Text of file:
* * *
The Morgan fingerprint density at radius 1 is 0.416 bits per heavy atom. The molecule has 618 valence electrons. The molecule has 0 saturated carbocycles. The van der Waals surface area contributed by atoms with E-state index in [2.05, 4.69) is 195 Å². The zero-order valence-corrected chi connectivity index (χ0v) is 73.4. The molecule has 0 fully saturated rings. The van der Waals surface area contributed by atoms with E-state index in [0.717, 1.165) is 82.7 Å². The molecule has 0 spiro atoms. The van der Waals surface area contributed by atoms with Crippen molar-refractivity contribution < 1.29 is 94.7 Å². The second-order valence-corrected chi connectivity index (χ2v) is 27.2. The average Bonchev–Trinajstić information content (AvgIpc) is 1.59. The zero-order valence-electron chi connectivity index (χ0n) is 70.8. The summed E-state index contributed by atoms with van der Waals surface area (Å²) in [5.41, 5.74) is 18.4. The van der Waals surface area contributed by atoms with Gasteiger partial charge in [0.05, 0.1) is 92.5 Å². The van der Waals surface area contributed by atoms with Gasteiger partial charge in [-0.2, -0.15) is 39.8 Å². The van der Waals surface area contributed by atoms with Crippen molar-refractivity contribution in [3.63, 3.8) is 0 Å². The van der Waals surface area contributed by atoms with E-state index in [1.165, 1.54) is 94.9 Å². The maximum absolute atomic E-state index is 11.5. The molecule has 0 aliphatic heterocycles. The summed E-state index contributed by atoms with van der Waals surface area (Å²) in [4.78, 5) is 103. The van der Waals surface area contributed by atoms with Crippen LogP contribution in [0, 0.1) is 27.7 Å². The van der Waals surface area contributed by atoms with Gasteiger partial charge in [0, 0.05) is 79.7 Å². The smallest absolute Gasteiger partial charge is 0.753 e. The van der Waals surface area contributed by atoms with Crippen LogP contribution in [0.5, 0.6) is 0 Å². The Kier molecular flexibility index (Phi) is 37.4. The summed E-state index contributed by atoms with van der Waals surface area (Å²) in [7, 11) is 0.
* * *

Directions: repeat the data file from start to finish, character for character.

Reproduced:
The Morgan fingerprint density at radius 1 is 0.416 bits per heavy atom. The molecule has 618 valence electrons. The molecule has 0 saturated carbocycles. The van der Waals surface area contributed by atoms with E-state index in [2.05, 4.69) is 195 Å². The zero-order valence-corrected chi connectivity index (χ0v) is 73.4. The molecule has 0 fully saturated rings. The van der Waals surface area contributed by atoms with E-state index in [0.717, 1.165) is 82.7 Å². The molecule has 0 spiro atoms. The van der Waals surface area contributed by atoms with Crippen molar-refractivity contribution < 1.29 is 94.7 Å². The second-order valence-corrected chi connectivity index (χ2v) is 27.2. The average Bonchev–Trinajstić information content (AvgIpc) is 1.59. The zero-order valence-electron chi connectivity index (χ0n) is 70.8. The summed E-state index contributed by atoms with van der Waals surface area (Å²) in [5.41, 5.74) is 18.4. The van der Waals surface area contributed by atoms with Gasteiger partial charge in [0.05, 0.1) is 92.5 Å². The van der Waals surface area contributed by atoms with Gasteiger partial charge in [-0.2, -0.15) is 39.8 Å². The van der Waals surface area contributed by atoms with Crippen molar-refractivity contribution in [3.63, 3.8) is 0 Å². The van der Waals surface area contributed by atoms with E-state index in [1.165, 1.54) is 94.9 Å². The maximum absolute atomic E-state index is 11.5. The molecule has 0 aliphatic heterocycles. The summed E-state index contributed by atoms with van der Waals surface area (Å²) in [4.78, 5) is 103. The van der Waals surface area contributed by atoms with Crippen LogP contribution in [0, 0.1) is 27.7 Å². The van der Waals surface area contributed by atoms with Gasteiger partial charge in [0, 0.05) is 79.7 Å². The smallest absolute Gasteiger partial charge is 0.753 e. The van der Waals surface area contributed by atoms with Crippen LogP contribution in [0.5, 0.6) is 0 Å². The Kier molecular flexibility index (Phi) is 37.4. The summed E-state index contributed by atoms with van der Waals surface area (Å²) in [7, 11) is 0.